Last week, my partner J and I had the pleasure of spending some time with one of J’s fellow martial artists, a fellow I’ll call C, who is a deeply passionate Christian. While he’s vaguely aware that J and I aren’t Christian, C certainly doesn’t know how liberal we are or that we’re queer.
Suffice it to say, our informal post-training dinner at Steak ‘n Shake was filled with considerable tact and careful courtesy.
At one point, J asked how the past few months had treated C, and as he relayed his somewhat rocky road to us, I did my best to listen openly. C spoke of God and Satan frankly, personally, having a strong relationship with the one and an alert enmity with the other. His level of traditionalism regarding Christian morals and ideals is, to be quite honest, not something I’m accustomed to digesting in person; normally, folks tote signs with those phrases, and I don’t hear them face-to-face.
What struck me, though, more than the novelty of listening to such powerful religious statements from a fundamentalist angle, were the similarities between us. I don’t run into a lot of Christians who casually but genuinely refer to what God told them; that’s something a lot more common among my polytheist and Kemetic comrades. How strange is it that we of many gods are all over one-on-one conversations with our deities, no middleman required, but when a Christian takes the same matter-of-fact tone about the experience, some of us balk? (I understand that many pagans and polytheists are gunshy about more fervent Christians due to personal history; in no way do I mean to dismiss or ignore that. Consider this as thinking outloud and exploring some common subconscious reactions that many non-Christians may feel.)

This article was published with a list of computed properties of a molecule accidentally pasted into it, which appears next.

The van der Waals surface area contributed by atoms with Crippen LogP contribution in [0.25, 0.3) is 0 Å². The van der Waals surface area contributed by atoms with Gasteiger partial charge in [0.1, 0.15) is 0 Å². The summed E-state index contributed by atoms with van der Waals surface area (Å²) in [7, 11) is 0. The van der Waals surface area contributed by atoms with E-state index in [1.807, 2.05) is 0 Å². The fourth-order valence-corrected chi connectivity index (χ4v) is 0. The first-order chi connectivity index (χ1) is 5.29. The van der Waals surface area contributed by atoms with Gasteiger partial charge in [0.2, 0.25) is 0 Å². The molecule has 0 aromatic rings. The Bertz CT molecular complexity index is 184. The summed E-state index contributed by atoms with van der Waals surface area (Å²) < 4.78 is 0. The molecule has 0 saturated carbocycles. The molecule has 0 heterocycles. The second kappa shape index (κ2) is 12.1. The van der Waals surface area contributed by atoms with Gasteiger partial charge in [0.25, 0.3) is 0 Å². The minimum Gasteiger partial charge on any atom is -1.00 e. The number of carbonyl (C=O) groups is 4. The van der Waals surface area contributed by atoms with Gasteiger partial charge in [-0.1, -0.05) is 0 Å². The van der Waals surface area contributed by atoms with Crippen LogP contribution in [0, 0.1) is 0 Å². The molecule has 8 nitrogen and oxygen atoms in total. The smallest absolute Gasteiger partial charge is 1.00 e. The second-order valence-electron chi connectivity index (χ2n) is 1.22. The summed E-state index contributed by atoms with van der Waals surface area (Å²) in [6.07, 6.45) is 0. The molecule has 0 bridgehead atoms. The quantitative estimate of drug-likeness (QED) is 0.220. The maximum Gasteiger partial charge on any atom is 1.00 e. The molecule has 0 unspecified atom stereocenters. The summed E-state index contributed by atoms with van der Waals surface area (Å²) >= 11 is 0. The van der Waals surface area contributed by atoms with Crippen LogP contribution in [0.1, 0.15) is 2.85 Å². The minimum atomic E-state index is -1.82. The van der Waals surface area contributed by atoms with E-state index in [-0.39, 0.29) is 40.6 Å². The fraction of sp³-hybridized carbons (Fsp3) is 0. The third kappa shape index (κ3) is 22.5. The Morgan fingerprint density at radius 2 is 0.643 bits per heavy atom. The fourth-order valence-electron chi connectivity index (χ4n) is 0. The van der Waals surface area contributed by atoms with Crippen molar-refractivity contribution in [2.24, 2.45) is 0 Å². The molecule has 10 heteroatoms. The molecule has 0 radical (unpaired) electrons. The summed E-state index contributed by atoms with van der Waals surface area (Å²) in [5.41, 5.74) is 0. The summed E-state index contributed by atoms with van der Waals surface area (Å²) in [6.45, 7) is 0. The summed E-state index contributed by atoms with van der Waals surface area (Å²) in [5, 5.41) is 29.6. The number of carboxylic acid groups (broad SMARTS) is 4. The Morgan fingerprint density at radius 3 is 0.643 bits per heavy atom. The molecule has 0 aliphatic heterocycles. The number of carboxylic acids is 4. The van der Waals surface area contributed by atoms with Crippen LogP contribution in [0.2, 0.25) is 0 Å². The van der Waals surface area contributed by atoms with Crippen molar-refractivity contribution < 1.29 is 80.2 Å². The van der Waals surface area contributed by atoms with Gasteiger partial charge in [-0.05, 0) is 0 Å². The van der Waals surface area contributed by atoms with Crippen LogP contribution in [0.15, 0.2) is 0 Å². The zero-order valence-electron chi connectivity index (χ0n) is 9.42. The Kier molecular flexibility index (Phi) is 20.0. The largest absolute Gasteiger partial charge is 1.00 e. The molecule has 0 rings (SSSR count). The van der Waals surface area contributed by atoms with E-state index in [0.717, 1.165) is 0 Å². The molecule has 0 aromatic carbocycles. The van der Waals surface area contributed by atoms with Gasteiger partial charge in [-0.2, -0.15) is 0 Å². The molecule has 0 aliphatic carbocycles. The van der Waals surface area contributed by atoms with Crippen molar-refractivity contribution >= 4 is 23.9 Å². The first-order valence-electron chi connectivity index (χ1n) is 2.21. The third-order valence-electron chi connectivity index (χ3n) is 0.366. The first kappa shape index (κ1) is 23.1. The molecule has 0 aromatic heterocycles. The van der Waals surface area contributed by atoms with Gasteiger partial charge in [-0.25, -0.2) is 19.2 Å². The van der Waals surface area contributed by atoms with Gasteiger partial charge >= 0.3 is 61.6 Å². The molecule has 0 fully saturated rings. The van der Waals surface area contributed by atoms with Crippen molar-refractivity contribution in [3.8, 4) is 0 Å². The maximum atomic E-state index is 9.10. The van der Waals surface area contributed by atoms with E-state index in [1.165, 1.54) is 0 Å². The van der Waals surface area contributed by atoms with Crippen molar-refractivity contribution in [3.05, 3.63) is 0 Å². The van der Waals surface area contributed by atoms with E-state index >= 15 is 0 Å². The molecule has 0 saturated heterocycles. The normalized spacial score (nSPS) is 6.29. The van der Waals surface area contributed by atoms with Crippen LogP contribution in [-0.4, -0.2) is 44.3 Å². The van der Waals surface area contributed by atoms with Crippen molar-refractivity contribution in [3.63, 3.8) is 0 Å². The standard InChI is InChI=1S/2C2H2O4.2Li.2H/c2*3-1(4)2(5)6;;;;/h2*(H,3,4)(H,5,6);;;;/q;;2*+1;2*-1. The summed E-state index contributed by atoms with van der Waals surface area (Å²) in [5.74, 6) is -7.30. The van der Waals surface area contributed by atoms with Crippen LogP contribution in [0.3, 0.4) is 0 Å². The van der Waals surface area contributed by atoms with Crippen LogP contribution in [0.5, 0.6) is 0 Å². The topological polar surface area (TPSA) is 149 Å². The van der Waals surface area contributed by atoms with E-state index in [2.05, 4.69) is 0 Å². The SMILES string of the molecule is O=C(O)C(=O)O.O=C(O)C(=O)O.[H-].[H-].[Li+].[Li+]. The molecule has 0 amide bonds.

Another commonality I noticed was how strongly C feels about God, and how I can grok the depth of his emotions and loyalty, because I feel similarly towards Netjer— towards my name for God and my version of the divine. Many of the theists I know express a deep and boundless love, trust, and faith, and if you strip the names and trappings away, it sure feels like the same kind of love, trust, and faith a vehement Christian can have for God.
I may not agree with the level of control that C and some fundamentalists give over to God – I’m pretty fond of free will and some firm logic myself – but the idea of releasing something we humans cannot control to a higher power is far from alien, even for polytheists. If a situation is out of my hands, or another person’s actions are beyond my influence or assistance, I do pray – and I do my best to trust that Netjer’s got it covered, that the Universe will do its thing, and that my worrying won’t help anything at all. This is a concept that many polytheists and monotheists share, albeit to varying degrees of totality.
Lastly, both polytheists and Christians often pray– for ourselves, for the world, and for others. C has prayed, has meditated, and has fasted to come closer to his god; that’s not a very far cry from many polytheist or shamanic practices, though the definition and understanding of what and who God is can vary. I as a Kemetic may have vastly different conceptions of divinity than a Christian fundamentalist, but with open eyes and a steady heart, I can see where we can find common ground: in our interactions with divinity, in our love for Who we worship, and in our willingness to trust.
And in a society where many paths can be healthy and fulfilling, I find it well worth the effort to bridge the gaps and touch hands with my fellow humans, regardless of their choice of faith.